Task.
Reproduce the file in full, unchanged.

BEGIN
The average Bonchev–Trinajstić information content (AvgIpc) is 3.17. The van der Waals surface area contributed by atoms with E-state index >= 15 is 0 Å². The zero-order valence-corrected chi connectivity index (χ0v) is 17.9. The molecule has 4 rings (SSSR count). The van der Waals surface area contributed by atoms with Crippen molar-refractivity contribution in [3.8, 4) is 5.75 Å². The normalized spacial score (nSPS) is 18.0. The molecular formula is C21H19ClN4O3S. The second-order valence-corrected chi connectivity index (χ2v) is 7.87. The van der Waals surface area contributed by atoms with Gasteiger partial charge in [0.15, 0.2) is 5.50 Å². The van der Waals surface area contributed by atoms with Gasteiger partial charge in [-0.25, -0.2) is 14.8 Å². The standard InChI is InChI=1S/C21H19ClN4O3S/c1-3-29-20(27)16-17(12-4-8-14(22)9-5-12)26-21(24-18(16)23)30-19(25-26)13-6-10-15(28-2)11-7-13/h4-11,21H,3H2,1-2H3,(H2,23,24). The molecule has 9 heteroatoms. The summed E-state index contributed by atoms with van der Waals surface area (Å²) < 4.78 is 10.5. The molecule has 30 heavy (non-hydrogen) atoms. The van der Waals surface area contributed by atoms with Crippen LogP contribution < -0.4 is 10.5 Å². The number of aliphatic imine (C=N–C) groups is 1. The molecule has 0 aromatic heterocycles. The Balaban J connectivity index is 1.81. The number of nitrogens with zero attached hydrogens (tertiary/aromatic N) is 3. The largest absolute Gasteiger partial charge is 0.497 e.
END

The average Bonchev–Trinajstić information content (AvgIpc) is 3.17. The van der Waals surface area contributed by atoms with E-state index >= 15 is 0 Å². The zero-order valence-corrected chi connectivity index (χ0v) is 17.9. The molecule has 4 rings (SSSR count). The van der Waals surface area contributed by atoms with Crippen molar-refractivity contribution in [3.8, 4) is 5.75 Å². The normalized spacial score (nSPS) is 18.0. The molecular formula is C21H19ClN4O3S. The second-order valence-corrected chi connectivity index (χ2v) is 7.87. The van der Waals surface area contributed by atoms with Gasteiger partial charge in [0.15, 0.2) is 5.50 Å². The van der Waals surface area contributed by atoms with Gasteiger partial charge in [-0.25, -0.2) is 14.8 Å². The standard InChI is InChI=1S/C21H19ClN4O3S/c1-3-29-20(27)16-17(12-4-8-14(22)9-5-12)26-21(24-18(16)23)30-19(25-26)13-6-10-15(28-2)11-7-13/h4-11,21H,3H2,1-2H3,(H2,23,24). The molecule has 9 heteroatoms. The summed E-state index contributed by atoms with van der Waals surface area (Å²) < 4.78 is 10.5. The molecule has 30 heavy (non-hydrogen) atoms. The van der Waals surface area contributed by atoms with Crippen LogP contribution < -0.4 is 10.5 Å². The number of aliphatic imine (C=N–C) groups is 1. The molecule has 0 aromatic heterocycles. The Balaban J connectivity index is 1.81. The number of nitrogens with zero attached hydrogens (tertiary/aromatic N) is 3. The largest absolute Gasteiger partial charge is 0.497 e.